Heroes, villains, and damsels in distress abound in these richly colored, dramatic images from the Japanese equivalent of dime-store novels. These illustrations were selected from woodblock-printed covers and frontispiece illustrations from 64 popular books published in Osaka from 1898 through 1903. They include samurai and strong men, demons and detectives, courtesans, sumo wrestlers, and other vivid characters in scenarios ranging from romantic to grotesquely violent. Printed in the color woodblock method in use since the late eighteenth century, they provide a link between an ancient storytelling tradition and the beginning of mass-published popular literature.
Created during the Meiji era (1868–1912), when Japanese society was changing dramatically with the influx of Western technology and values, these images appealed to a wide audience of newly literate readers. Their scenes of retribution and sacrifice reflect a modern consciousness of Japanese history and a longing for an idealized vision of the past, marked by traditional values of loyalty, filial piety, self-sacrifice, and chivalry. Long considered a disposable form of popular culture, these books were not carefully preserved or collected. This collection, assembled by an expert on Japanese art, offers a rare glimpse of a newly rediscovered art form.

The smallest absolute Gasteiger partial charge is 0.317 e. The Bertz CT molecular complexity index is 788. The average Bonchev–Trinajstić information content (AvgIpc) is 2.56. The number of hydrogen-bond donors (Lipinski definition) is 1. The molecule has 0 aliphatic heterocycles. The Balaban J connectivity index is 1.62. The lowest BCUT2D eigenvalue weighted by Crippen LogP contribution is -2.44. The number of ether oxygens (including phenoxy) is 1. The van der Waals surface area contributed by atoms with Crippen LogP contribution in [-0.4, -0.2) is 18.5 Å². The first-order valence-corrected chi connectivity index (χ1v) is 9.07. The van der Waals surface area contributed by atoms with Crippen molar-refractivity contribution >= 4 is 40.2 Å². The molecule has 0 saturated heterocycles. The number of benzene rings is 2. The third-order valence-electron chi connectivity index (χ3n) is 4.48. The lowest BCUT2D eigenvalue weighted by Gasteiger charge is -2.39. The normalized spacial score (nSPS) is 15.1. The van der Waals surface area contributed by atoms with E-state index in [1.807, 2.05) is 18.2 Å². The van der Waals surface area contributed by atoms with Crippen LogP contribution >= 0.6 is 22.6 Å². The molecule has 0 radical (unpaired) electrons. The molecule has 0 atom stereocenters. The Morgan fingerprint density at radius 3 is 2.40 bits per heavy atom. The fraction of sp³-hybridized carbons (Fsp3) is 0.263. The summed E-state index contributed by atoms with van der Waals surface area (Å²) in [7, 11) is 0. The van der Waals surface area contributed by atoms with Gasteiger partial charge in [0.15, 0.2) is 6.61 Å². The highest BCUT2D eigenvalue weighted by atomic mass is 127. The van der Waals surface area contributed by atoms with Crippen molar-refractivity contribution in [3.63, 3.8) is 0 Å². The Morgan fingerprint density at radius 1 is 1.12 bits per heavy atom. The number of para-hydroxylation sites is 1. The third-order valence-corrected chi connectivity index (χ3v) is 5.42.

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|Dimensions||11 x 8 1/4|